Monday, August 2, 2010

The Future of Nationals' Rotation

(Photo Courtesy Reuters)

This is a post that seems to be a bit overdue, yet premature at the same time. I think it's worth exploring here after the trade deadline, though. We'll certainly explore it again in the future. With the Washington Nationals newest aquisition, Yuniesky Maya, it appears that the Nationals could have the best problem in the world next season: too many starting pitchers.

Going into 2011, the Washington Nationals #1 and #2 slots are basically set for Stephen Strasburg and Jordan Zimmermann. Not much debate in NatsTown there. But 3, 4, and 5 are wide open. Last week, the Nats signed Yuniesky Maya to a major-league contract after he defected from Cuba. Maya was the #1 pitcher for the Cuban National Team in 2009 and according to the Nationals press release "...earned Cuba's equivalent of the Cy Young during his final season in his homeland, going 13-4 with seven complete games and a 2.22 ERA."

Now all of a sudden the rotation is in flux. Like I said, Strasburg and JZimm are all but set. Here's some commentary on the others:
  • Scott Olsen has struggled to stay healthy, but is an overpowering lefty when he's able to do so.
  • Ross Detwiler returned from hip surgery looking as strong as ever. Another lefty that will make a lasting impression at some point. He was the Nats 1st pick (6th overall) in the 2007 amateur draft.
  • Chien Ming Wang may never throw a pitch for the Nats, ever. If he does, he's a guy with two 19 win seasons and a Cy Young type pitcher when healthy. The problem is getting him there.
  • Jason Marquis came off of an All-Star season in Colorado, but went down with loose bodies in his pitching elbow. If healthy, he's got one of the best sinkers in the game and is a great veteran asset to any rotation.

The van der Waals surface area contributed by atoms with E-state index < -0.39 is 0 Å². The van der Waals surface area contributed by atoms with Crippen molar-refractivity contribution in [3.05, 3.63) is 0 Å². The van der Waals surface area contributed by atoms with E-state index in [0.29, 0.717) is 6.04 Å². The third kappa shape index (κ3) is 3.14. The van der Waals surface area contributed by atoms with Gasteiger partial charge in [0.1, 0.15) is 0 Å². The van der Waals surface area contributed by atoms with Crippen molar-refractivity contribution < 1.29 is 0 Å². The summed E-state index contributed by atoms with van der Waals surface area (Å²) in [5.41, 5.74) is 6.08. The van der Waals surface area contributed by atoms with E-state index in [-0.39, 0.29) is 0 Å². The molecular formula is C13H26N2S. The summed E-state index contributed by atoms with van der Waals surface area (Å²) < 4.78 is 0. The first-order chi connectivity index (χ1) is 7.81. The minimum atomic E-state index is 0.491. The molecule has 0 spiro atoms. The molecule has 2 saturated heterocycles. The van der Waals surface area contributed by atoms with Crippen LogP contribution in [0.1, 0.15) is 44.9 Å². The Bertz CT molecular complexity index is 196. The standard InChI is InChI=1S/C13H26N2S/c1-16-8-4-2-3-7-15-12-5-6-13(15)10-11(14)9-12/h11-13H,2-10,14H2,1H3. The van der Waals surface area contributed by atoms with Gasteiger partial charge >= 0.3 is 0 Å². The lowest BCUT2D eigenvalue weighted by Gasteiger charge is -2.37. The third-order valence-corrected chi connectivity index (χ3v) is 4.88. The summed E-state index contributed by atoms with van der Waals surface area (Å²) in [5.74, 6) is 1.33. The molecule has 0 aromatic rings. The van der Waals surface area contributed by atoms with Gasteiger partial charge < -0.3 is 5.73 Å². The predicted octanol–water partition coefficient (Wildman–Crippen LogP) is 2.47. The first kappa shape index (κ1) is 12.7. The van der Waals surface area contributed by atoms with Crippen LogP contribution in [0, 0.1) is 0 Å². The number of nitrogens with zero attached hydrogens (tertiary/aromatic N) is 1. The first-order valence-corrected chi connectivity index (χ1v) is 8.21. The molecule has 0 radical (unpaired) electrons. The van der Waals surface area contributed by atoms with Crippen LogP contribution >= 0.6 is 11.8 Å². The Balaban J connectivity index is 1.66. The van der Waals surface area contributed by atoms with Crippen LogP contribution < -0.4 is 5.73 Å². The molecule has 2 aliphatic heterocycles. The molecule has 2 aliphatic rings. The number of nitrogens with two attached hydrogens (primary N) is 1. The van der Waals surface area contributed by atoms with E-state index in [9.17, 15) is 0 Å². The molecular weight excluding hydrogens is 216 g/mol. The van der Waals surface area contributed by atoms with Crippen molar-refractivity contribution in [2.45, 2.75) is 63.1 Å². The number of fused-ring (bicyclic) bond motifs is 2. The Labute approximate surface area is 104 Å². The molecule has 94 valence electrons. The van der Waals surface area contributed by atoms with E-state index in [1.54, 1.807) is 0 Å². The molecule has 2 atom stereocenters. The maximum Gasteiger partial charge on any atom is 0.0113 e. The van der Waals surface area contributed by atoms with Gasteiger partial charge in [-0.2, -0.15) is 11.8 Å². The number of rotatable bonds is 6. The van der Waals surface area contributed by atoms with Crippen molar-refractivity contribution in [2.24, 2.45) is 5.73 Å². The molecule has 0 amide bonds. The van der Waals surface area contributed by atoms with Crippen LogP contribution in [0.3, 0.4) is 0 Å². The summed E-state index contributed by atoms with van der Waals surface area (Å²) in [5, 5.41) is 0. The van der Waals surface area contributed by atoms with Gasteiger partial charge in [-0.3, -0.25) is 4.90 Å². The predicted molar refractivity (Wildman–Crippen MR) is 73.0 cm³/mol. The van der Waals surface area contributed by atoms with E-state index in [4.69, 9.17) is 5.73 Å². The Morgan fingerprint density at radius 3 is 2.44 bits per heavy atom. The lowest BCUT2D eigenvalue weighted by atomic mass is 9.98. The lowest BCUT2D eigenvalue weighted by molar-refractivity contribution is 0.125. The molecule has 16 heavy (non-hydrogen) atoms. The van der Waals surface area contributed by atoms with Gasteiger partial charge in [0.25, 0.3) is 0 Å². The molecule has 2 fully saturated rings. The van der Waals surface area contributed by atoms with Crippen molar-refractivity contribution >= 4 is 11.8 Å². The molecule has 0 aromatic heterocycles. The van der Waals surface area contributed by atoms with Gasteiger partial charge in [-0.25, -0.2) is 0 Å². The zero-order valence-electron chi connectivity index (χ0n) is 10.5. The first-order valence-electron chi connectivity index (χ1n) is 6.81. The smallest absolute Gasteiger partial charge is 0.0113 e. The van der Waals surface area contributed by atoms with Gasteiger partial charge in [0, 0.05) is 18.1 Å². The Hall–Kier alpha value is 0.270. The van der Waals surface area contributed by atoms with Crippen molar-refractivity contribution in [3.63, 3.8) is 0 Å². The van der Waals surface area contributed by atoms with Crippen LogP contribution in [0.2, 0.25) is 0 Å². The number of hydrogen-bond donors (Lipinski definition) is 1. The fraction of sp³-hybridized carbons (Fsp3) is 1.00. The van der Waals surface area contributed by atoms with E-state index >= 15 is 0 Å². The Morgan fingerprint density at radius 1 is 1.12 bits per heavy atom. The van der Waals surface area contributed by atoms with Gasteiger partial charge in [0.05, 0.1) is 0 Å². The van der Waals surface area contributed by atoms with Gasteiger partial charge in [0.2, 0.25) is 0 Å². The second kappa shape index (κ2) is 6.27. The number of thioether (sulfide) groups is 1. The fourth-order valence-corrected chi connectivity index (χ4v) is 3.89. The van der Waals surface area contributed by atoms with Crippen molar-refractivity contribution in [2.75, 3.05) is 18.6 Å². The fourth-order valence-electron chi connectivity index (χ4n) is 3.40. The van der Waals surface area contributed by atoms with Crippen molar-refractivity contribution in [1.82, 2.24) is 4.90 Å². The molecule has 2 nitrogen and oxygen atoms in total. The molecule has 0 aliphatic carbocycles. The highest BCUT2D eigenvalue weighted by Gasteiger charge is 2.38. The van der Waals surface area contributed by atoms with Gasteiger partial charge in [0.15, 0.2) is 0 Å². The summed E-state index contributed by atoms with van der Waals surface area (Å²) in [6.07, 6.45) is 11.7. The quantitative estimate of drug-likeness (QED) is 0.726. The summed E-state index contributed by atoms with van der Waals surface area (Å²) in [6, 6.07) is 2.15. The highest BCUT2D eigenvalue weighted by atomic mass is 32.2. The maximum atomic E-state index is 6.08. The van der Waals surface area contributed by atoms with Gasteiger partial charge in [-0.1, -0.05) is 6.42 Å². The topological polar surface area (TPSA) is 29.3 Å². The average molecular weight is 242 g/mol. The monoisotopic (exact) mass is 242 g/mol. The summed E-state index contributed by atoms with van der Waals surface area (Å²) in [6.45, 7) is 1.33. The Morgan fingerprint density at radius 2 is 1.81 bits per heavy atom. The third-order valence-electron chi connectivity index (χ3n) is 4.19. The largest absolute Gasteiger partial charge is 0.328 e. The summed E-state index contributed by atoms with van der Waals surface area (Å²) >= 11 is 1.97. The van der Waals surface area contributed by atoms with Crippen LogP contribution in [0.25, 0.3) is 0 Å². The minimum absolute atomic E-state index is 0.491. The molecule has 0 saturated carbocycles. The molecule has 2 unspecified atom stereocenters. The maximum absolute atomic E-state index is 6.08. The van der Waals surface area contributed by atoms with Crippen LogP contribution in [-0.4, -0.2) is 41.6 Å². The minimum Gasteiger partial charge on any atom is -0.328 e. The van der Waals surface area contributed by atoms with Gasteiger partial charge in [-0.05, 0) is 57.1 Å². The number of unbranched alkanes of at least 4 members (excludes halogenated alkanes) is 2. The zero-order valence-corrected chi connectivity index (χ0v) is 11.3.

• Yuniesky Maya recently signed as another potential pitcher of the near future, because he's already 28 years old. If the Nats are going to get anything out of him, it's going to have to be soon. He's already at his "prime" age. It's hard to know until the Nats really get their hands on him, but looks to be the real deal.
  • Livan Hernandez... I mean, come on. Livo is one of the stories of the year for the Nats. No one wanted him, but the Nats needed a workhorse, so they went out and got him again. Although he's low on the list of likely candidates, you have to imagine he's on the short list just as a sign of respect.
It's easy to see that the Nationals will have absurd decisions to make before April 2011. As we enter the off-season in the fall, we'll make some predictions about what the rotation will look like, but until then, it's impossible to know. One thing that we do know: it looks exciting.


  1. You made no mention of J Lannan, who has been the Opening Day starter for the Nats 2 years in a row ..

    Don't kick yourself too hard; I believe that Mark Zuckerman made the same omission when he did a similar recap a week or so ago

  2. What's the status of low-A guys like Jack McGeary and Josh Smoker? I know they've been touted as big prospects in the past, but I haven't heard a thing about either of them recently.

  3. McGeary and Smoker are struggling mightly at Hagerstown and like Colten Willems before them look like they are going to be busts. Brad Peacock, Bradley Meyers and Tom Millone look like more like prospects at this point and Daniel Rosenbaum was just promoted to Potomac and has had a great year.

  4. Anon - it was a conscious decision to omit Lannan. Unfortunately, barring some injuries, he has a single digit percentage chance of making the starting rotation next season. His start Sunday created no real light at the tunnel. At this point including Lannan wouldn't be unlike including Shairon Martis (Ben Goessling had a great post about this recently).

    Nick - Bdrube answers your question pretty concisely. I will do some digging around about them for a future post about the distant future, but this was about guys who have a shot to make the 2011 rotation.

    As always, thanks for the additional analysis bdrube.